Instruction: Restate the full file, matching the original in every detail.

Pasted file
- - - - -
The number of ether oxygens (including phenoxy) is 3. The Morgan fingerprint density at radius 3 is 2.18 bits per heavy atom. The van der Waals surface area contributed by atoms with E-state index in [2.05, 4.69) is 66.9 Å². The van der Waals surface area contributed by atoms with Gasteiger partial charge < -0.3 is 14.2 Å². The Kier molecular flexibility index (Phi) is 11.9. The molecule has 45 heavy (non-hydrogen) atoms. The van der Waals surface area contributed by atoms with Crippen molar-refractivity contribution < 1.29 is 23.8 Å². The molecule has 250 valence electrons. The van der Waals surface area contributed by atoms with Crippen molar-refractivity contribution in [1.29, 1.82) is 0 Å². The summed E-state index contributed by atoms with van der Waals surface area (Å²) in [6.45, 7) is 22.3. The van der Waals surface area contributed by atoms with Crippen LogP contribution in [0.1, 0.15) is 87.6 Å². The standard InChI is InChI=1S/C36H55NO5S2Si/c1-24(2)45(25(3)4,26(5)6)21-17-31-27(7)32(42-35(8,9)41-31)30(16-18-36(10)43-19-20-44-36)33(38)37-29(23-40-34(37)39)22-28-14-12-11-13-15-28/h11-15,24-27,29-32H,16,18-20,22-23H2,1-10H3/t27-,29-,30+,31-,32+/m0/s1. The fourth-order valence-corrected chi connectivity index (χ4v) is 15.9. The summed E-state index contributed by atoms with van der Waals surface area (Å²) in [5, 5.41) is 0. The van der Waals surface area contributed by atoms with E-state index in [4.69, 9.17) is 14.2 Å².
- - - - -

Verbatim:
The number of ether oxygens (including phenoxy) is 3. The Morgan fingerprint density at radius 3 is 2.18 bits per heavy atom. The van der Waals surface area contributed by atoms with E-state index in [2.05, 4.69) is 66.9 Å². The van der Waals surface area contributed by atoms with Gasteiger partial charge < -0.3 is 14.2 Å². The Kier molecular flexibility index (Phi) is 11.9. The molecule has 45 heavy (non-hydrogen) atoms. The van der Waals surface area contributed by atoms with Crippen molar-refractivity contribution < 1.29 is 23.8 Å². The molecule has 250 valence electrons. The van der Waals surface area contributed by atoms with Crippen molar-refractivity contribution in [1.29, 1.82) is 0 Å². The summed E-state index contributed by atoms with van der Waals surface area (Å²) in [6.45, 7) is 22.3. The van der Waals surface area contributed by atoms with Crippen LogP contribution in [0.1, 0.15) is 87.6 Å². The standard InChI is InChI=1S/C36H55NO5S2Si/c1-24(2)45(25(3)4,26(5)6)21-17-31-27(7)32(42-35(8,9)41-31)30(16-18-36(10)43-19-20-44-36)33(38)37-29(23-40-34(37)39)22-28-14-12-11-13-15-28/h11-15,24-27,29-32H,16,18-20,22-23H2,1-10H3/t27-,29-,30+,31-,32+/m0/s1. The fourth-order valence-corrected chi connectivity index (χ4v) is 15.9. The summed E-state index contributed by atoms with van der Waals surface area (Å²) in [5, 5.41) is 0. The van der Waals surface area contributed by atoms with E-state index in [4.69, 9.17) is 14.2 Å².